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Social Environment and Control Status of Companion Animal-Borne Zoonoses in Japan.

Takahashi-Omoe H, Omoe K - Animals (Basel) (2012)

Bottom Line: Moreover, the number of Japanese households are keeping companion animals has also risen.The fact that no case of human and animal rabies has been reported over the past 50 years indicates that these measures are highly effective in preventing rabies transmission.Although it is known that the total number of possible companion animal-borne zoonosis outbreaks decreased between 2005 and 2009 when compared with numbers between 2001 and 2004, the number of zoonosis cases that can be attributed to transmission by companion animals remains unclear.

View Article: PubMed Central - PubMed

Affiliation: Science and Technology Foresight Center, National Institute of Science and Technology Policy, Kasumigaseki 3-2-2, Chiyoda-ku, Tokyo 100-0013, Japan. omoe@nistep.go.jp.

ABSTRACT
Changing social and environmental factors have been the cause of an increase in the number and variety of animals are being imported into Japan. Moreover, the number of Japanese households are keeping companion animals has also risen. These factors, along with the high density of the Japanese population and the low percentage of registered dogs, have increased the risk of animal-to-human transmission of zoonoses. To control zoonosis outbreaks, the Japanese government has implemented a three-stage approach for the border control of zoonoses and has stipulated the monitoring and reporting of eight companion animal-borne zoonoses under the Rabies Prevention Law and the Infectious Diseases Control Law. The fact that no case of human and animal rabies has been reported over the past 50 years indicates that these measures are highly effective in preventing rabies transmission. Although it is known that the total number of possible companion animal-borne zoonosis outbreaks decreased between 2005 and 2009 when compared with numbers between 2001 and 2004, the number of zoonosis cases that can be attributed to transmission by companion animals remains unclear. Active surveillance should be conducted on a national level to collect the data necessary to determine this number and identify trends in companion-animal transmitted diseases. Using the data collected, regulation systems should be evaluated to determine whether they have met reasonable goals and policy planning conducted for the control of emerging diseases.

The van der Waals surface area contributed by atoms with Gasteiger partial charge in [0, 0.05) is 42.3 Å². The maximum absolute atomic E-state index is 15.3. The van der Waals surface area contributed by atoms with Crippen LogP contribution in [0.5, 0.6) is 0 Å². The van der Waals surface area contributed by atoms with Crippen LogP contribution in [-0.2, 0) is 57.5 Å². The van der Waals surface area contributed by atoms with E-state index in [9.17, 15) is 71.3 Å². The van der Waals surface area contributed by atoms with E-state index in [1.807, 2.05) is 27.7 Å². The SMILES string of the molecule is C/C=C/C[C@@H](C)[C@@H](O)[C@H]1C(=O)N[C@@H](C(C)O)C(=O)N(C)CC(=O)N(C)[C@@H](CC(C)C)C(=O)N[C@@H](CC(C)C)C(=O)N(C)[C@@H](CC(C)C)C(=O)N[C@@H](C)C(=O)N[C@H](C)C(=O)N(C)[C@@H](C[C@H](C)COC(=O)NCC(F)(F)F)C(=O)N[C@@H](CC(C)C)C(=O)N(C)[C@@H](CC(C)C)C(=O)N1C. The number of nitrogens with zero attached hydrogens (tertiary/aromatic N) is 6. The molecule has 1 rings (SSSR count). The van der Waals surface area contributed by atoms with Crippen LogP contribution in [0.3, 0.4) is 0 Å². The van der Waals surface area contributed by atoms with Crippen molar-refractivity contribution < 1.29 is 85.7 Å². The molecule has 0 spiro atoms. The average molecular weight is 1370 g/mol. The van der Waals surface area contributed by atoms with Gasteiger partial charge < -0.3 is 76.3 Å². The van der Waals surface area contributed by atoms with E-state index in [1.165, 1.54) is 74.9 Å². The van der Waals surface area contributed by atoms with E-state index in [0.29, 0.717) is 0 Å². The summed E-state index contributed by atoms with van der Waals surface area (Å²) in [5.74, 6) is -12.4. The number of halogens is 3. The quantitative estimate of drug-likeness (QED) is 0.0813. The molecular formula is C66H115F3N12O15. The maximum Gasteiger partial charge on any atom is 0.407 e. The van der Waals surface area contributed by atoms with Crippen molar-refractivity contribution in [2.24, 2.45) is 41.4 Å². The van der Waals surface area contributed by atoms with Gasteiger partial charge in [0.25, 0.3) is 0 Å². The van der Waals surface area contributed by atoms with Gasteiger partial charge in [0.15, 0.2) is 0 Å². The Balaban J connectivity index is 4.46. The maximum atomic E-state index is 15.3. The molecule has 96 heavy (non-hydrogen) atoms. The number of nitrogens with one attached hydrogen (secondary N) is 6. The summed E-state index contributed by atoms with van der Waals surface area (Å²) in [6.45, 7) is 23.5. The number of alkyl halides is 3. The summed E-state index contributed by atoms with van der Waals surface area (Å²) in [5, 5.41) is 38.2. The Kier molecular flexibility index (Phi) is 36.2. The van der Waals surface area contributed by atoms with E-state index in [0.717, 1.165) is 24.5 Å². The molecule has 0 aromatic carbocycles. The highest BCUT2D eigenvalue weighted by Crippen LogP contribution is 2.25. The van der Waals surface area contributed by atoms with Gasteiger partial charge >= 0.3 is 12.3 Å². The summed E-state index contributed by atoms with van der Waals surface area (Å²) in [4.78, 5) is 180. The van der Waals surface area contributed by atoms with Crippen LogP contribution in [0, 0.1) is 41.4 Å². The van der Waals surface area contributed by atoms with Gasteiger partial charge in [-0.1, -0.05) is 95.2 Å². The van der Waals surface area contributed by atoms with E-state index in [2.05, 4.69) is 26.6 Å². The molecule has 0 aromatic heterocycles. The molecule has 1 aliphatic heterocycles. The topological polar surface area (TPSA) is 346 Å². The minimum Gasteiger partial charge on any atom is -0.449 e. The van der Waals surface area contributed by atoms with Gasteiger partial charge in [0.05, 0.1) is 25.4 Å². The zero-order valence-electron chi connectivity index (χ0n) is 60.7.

No MeSH data available.


Related in: MedlinePlus

Regulatory framework for the restriction of imports of companion animals into Japan. This figure focuses on possible common household pets as dogs, cats, rodents, and so on. Other than these animals, these laws also cover wild animals and animals used for research or exhibition. Refer to [4] to understand the whole picture of the border zoonosis control in Japan.
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animals-02-00038-f001: Regulatory framework for the restriction of imports of companion animals into Japan. This figure focuses on possible common household pets as dogs, cats, rodents, and so on. Other than these animals, these laws also cover wild animals and animals used for research or exhibition. Refer to [4] to understand the whole picture of the border zoonosis control in Japan.

Mentions: To prevent the introduction of zoonoses by animals imported into Japan, the government has restricted animal import by banning the import of certain species, requiring the quarantine of certain other species, and/or requiring the submission of health certificates. Figure 1 shows the regulatory framework for the restrictions on animals that can be imported as companion animals [4].